Georgia Hollywood Review March 2020


Visual Effects By Chr i s LeDoux

If film crews were ‘80s TV show characters, VFX artists would be MacGyver. T he trouble is, you think you have time.” - Buddha (It’s from the Internet, so maybe Mickey Mantle, Joan of Arc, or a 19th Century Irish Sous Chef might have said it. The who is not terribly important.) When I spotted this the other day, I paused for a moment and nodded to consider the seemingly endless Gmail task list that perpetually hover like an anvil over my head. Then I reminded myself that Miles had asked me to write an article for this issue of GHR, and I was nearly out of time. This is supposed to be an article about my only verified area of expertise outside of Seahawks football history: Visual Effects, or VFX for short. What could I possibly communicate in 700 words about VFX? I’m pretty sure I use 700 words just to order a number one at Wendys. I think I’ve already used up 200 words. Then again, Miles asked. I’m interpreting this request with a wide net. I’ll write as if this was a series of columns on VFX with each one a brick to stack upon the others. The mention of VFX conjures up images of giant screens made of green/blue, of dinosaurs, spaceships, explosions, lasers, and worlds that only exist at that brief moment between dreams and the alarm. It is all those things among numerous others. Like other film crew departments, the role of VFX is to create a seamless illusion that appears as a photographic reality. Ok, that’s how I see it. Ever since Marty McFly’s DeLorean disappeared into blazing skid-marks at the Twin Pines Mall that’s how I’ve thought of it. VFX is there to help realize a vision and NOT to be the vision itself. The brush cannot supersede the painting that it helps to create. If someone emerges from a theater and their opinion is “The effects were great” and offer little to no commentary on the final picture, then we have lost the plot. As a department, we exist as a tool in the filmmaker’s arsenal, largely to create what cannot be captured, or captured easily, in camera. Beyond that we solve problems in post-production that no one knew even existed until the crews have wrapped. Creative problem solving is where VFX artists truly shine.

Chris LeDoux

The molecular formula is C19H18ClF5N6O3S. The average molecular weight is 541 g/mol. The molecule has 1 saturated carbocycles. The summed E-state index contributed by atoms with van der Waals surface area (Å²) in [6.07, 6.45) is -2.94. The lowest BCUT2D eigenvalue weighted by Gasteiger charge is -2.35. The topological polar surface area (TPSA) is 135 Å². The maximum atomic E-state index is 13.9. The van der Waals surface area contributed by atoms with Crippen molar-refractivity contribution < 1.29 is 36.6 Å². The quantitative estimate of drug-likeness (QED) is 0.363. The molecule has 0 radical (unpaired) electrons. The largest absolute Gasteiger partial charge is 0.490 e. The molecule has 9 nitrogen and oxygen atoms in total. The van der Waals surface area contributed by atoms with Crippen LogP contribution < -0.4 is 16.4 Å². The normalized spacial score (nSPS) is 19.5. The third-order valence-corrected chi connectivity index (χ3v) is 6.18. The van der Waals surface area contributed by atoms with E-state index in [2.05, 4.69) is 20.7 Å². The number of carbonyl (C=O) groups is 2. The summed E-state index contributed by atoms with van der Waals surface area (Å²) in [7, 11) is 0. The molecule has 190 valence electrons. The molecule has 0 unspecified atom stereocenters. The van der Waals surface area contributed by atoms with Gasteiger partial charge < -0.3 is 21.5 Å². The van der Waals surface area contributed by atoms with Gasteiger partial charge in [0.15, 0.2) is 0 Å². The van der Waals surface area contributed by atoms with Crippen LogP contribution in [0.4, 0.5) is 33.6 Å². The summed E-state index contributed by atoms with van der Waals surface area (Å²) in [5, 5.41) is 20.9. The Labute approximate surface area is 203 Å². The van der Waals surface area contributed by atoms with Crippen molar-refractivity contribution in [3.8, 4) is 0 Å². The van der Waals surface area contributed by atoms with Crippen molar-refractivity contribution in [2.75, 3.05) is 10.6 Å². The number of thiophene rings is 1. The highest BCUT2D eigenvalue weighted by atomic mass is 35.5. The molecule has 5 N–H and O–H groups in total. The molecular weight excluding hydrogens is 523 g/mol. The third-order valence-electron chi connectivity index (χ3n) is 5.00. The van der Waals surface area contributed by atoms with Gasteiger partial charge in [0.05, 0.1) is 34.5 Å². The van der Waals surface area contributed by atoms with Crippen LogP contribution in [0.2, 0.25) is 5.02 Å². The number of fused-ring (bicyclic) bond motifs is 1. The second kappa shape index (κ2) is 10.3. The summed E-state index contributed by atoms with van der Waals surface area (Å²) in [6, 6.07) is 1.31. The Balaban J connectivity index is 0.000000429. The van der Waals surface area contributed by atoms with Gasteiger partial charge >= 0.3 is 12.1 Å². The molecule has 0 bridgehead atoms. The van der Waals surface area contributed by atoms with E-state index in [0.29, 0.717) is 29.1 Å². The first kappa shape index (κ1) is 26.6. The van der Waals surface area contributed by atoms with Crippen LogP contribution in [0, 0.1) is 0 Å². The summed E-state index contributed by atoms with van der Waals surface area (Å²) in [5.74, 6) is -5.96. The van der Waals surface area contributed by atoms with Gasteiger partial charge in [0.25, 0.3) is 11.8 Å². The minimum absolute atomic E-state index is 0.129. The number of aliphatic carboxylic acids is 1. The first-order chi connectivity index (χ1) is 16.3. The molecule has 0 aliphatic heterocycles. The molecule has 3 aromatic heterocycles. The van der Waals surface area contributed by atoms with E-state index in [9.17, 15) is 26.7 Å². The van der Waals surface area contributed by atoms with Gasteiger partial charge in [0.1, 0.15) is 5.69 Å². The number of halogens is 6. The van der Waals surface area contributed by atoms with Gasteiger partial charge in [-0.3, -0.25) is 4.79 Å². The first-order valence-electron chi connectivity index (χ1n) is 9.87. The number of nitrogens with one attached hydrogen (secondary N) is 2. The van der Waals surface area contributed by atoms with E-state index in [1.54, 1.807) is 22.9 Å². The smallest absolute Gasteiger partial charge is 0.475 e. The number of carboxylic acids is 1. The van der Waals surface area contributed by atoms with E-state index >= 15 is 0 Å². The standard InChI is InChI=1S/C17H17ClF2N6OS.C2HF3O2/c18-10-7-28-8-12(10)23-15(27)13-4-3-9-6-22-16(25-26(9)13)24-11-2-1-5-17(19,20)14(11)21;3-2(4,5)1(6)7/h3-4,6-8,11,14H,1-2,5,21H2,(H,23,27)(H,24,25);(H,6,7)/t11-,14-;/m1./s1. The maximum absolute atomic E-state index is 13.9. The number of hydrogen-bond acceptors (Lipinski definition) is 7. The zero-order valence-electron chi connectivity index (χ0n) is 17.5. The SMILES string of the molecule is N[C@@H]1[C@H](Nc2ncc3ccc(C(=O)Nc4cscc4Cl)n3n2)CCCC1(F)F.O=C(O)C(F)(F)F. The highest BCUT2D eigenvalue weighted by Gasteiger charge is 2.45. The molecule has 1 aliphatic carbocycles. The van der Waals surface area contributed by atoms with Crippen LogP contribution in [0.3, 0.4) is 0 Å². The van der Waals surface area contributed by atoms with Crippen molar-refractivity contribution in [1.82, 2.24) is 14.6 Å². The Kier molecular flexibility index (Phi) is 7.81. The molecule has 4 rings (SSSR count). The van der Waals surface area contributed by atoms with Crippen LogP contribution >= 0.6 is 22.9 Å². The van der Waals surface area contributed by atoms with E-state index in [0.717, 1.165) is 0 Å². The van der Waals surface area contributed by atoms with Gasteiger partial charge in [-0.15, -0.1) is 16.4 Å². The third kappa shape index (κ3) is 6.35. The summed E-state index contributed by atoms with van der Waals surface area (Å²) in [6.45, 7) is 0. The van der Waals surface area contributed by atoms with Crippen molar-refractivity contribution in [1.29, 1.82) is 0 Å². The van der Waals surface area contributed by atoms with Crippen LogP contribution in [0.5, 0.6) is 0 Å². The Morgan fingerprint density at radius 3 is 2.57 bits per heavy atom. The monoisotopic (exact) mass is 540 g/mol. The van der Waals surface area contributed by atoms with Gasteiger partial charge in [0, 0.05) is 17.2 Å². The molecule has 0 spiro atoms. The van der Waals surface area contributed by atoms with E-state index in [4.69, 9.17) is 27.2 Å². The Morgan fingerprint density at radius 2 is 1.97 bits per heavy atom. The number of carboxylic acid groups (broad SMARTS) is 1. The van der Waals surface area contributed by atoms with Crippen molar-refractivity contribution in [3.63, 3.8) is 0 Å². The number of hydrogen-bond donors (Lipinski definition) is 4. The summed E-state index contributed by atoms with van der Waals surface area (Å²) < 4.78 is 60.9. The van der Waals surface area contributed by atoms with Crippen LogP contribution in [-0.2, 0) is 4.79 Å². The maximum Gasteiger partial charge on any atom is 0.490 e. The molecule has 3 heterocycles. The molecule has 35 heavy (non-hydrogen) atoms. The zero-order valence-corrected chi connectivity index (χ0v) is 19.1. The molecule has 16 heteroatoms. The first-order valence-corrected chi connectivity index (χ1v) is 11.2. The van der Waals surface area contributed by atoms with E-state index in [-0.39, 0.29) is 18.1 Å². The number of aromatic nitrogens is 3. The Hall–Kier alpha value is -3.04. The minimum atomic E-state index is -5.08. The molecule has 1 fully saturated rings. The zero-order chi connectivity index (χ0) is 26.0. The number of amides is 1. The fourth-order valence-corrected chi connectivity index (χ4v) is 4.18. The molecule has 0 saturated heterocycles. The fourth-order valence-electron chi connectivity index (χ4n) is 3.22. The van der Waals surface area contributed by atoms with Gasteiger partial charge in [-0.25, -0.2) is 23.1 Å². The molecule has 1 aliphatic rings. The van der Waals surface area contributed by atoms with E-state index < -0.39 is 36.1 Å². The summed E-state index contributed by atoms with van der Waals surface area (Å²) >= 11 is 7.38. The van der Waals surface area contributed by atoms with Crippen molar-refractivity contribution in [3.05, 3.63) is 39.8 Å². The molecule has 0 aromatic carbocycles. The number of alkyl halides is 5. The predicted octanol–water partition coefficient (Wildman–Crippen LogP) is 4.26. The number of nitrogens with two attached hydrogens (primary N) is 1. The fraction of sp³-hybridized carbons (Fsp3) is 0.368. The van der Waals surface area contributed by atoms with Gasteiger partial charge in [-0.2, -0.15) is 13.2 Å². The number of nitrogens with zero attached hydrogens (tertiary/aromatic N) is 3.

Which takes me back to time. Time is important because it is a parameter. It defines the edges of the sandbox we are allowed to play in. The older I get, the more I become convinced that creativity loves constraints. It is within these confines that innovation is born. Back when I was first directing music videos, I dreamed of situations where I could create anything I wanted with no parameters of any sort. I learned though that if a treatment request basically stated: “Do anything you want”, my mind would blank, and then revert to an endless list of cliché presets that probably read like the first answer of a Google search. When the label had a laundry list of ‘musts’ for the video however, I would sigh in annoyance but then my mind would start to wander, create, excite, and solve. Deadlines in VFX are a never-ending stressor that looms large above all projects. If deadlines are not met, I’ve been told that post supervisors are taken by a Cthulhu like creature to a hellish realm known as reality television. While I’ve never seen this place, the trepidation in their eyes at the mere mention of it has kept me from missing a deadline for their sake. I’ve worked on a couple of projects for myself and friends that had no deadlines. Those projects are still ongoing, with the longest now standing at only 14 years since we filmed it. Advances in technology have made some parts of VFX more efficient than in previous eras. Much of this gain is in repetitive tasks that can be performed much

faster than before as well as natural progress in computing power. None of this, however, has saved a moment of time in the VFX realm as the appetite for what is possible has increased exponentially since the birth of VFX. The deadlines have also become shorter and more extreme. Come to think of it, and counter to the opening quote, we never have time in VFX. This ultimately causes us to innovate. If film crews were ‘80s TV show characters, VFX artists would be MacGyver. While MacGyver spent little time at a computer and certainly averaged more than 2,700 steps a day, he was a supreme innovator known for shining brightest when given impossible parameters. Problem solving under seemingly impossible conditions is where we get most excited and earn our best stripes. You need to fill a football stadium with 60,000 fans, but you have 26 extras? We can solve that. You like the performances from two different actors in different takes, but it needs to play as one? Give us a call. You need Atlanta to look like NYC? Sure. Your spouse is angry because you’ve been on location for the last 3 months? I’ll buy you a drink. All in all, we can be a powerful brush in the filmmaker’s toolkit. Just give us a little time. But not too much.

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